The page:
There is also another difference: whereas the offering of thanksgiving had to be eaten the same day, with the offering of the vow or voluntary, some could be eaten on the second day. Thus: “it shall be eaten the same day that he presented his sacrifice; on the morrow also the remainder of it shall be eaten; and the remainder of the flesh of the sacrifice on the third day shall be burned with fire. And if [any] of the flesh of the sacrifice of his peace-offering be eaten at all on the third day, it shall not be accepted, it shall not be reckoned to him that hath presented it; it shall be an unclean thing, and the soul that eateth of it shall bear his iniquity” (Lev. 7: 16-18). Now if I have been blessed with some favour from the Lord, my heart immediately breaks out in thanksgiving. In this case, the worship is awakened by and connected with that favour and there it often ends. However, where the heart is led by the Holy Spirit in some voluntary or deliberate expression of worship, it will be of a more enduring character, and, in the type, it is sustained until next day. It must not go beyond that though, for there is a harshness of dealing with the one who broke this rule that is not given with the offering of thanksgiving. Why? Because the more advanced our response in praise and worship, then the greater the responsibility to be maintained in freshness. Thus, on the third day, the offerer ought not to eat, for God would not accept it, but not only that, his offering was now an unclean thing, and the offerer guilty of iniquity. This is most serious! Old impressions will not sustain communion, and if persisted in, are looked on by God as the exact opposite of what the offerer presumed. It is not devotion, but dishonour. What was acceptable to God on the first day, by the third day was to be regarded in the same light as an anything inherently unclean. Take something as simple as hymn-singing. Is my singing livingly connected with Christ’s acceptableness to God or am I just enjoying the singing? All this must be watched against by those who desire to remember that “God [is] a spirit, and they who worship him must worship [him] in spirit and truth” (John 4: 24).
Next, “the flesh that toucheth anything unclean shall not be eaten; it shall be burned with fire” (Lev. 7: 19). What does this mean? Simply that Christ cannot be appropriated if mixed what is defiling. Sadly, many believers delude themselves that there is food in what attempts to combine Christ and the world. Adding the prefix ‘Christian’ to something worldly does not make it clean!
Again, some seem to think that if sin was a hindrance in the sinner, it is no hindrance in the saint, but this is false doctrine. The Bible says that “the soul that eateth the flesh of the sacrifice of peace-offering which is for Jehovah, having his uncleanness upon him, that soul shall be cut off from his peoples” (Lev. 7: 20). To eat of the flesh of the sacrifice is to take a position of being in “communion with the altar” (1 Cor. 10: 18), and to partake of the same things that God partakes of. To attempt to do so, however, when personally unclean (that is, with defilement unremoved) is insult the holiness of God. Communion is not possible with unconfessed sin. Leaven is permitted, but not uncleanness—there should be no sin on the believer’s conscience. The offering of “leavened bread with the sacrifice” (Lev. 7: 13) is simply recognition of what we are by nature, for “if we say that we have no sin, we deceive ourselves, and the truth is not in us” (1 John 1: 8). However, if we do sin, then we must “confess our sins” and the Lord “is faithful and righteous to forgive us” (v 9). To come to the Lord’s Supper (for example) with unconfessed sin is not only wrong but offensive, and the one who persists in such a course is to be “cut off from his peoples” (Lev. 7: 20)—put out of fellowship.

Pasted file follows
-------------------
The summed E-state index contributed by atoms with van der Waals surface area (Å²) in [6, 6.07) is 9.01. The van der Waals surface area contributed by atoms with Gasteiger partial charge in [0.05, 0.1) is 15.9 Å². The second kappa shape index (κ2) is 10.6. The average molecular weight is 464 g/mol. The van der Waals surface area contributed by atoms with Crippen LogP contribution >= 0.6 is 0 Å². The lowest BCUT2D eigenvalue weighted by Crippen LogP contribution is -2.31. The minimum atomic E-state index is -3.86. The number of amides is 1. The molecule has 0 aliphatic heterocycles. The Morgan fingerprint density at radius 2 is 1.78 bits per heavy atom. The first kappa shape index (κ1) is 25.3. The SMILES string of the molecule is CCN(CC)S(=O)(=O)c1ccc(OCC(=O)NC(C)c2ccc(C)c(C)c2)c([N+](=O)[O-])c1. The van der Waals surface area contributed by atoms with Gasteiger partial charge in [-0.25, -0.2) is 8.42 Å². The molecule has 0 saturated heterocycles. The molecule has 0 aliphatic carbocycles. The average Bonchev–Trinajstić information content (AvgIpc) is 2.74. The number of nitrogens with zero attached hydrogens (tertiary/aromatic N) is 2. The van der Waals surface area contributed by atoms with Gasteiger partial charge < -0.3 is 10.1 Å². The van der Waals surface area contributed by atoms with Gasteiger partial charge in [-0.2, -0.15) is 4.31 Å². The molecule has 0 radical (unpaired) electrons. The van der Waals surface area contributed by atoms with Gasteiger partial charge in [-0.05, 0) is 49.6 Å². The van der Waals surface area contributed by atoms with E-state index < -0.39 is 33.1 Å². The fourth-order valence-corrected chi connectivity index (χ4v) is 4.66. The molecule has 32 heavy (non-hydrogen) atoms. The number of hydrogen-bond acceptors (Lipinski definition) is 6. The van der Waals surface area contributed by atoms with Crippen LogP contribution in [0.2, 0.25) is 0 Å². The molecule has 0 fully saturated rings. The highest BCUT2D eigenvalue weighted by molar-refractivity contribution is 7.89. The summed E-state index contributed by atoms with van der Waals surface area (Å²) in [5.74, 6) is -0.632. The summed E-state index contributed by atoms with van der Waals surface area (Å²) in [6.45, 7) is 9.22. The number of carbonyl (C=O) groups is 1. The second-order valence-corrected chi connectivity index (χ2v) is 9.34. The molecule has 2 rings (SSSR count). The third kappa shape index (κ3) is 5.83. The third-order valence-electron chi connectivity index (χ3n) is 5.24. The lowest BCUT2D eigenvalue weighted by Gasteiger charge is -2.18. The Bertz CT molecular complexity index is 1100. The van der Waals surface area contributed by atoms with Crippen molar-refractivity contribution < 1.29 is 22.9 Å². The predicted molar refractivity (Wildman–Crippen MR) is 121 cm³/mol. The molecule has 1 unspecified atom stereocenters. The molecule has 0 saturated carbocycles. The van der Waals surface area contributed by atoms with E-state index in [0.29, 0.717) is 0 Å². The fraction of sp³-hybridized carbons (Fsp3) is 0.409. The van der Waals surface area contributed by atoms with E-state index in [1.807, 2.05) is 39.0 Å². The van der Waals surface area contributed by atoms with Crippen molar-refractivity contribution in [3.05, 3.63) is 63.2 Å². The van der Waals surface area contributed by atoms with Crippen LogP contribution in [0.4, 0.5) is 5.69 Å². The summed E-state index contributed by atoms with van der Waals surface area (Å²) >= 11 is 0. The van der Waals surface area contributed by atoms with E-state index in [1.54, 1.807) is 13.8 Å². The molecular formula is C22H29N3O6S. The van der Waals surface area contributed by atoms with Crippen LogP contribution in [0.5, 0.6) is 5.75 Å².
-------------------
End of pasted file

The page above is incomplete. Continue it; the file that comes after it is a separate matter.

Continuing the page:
What is called “his uncleanness” (Lev. 7: 20) clearly refers to defilement that arises from within a man such as “evil thoughts” (Matt. 15: 19), but the next section refers to contamination from association: “And if any one touch anything unclean, the uncleanness of man, or unclean beast, or any unclean abomination, and eat of the flesh of the sacrifice of peace-offering, which is for Jehovah, that soul shall be cut off from his peoples” (Lev. 7: 21). The result is the same however, and the wicked man is no longer to be part of the worshipping company. Why? Because he has eaten unworthily, quite forgetting that if the sacrifice is “for Jehovah” (v21) then he must take care to examine himself before he takes his place, as it were, at the table with God. True Christian fellowship is very simple for “all that are clean may eat [the] flesh” (v19). Thus, the simple believer has just as much right at the Lord’s table as the spiritually wealthy. This is often forgotten, but access is a question of cleanliness not intelligence.
This rapid sketch of the teaching of the peace-offering cannot hope to do justice to its subject. If there is one lesson to be drawn it is the importance of our relationship with God. Fellowship is often looked at solely in terms of our relationships with one another. Indeed, we are often found agonizing over why those relationships are so fraught when what we really need to think about is our relationship with the Lord. If we are right in terms of communion with God then we will be right in terms of communion with our brethren. We must always remember that it is the “Lord’s table” (1 Cor. 10: 21, my emphasis).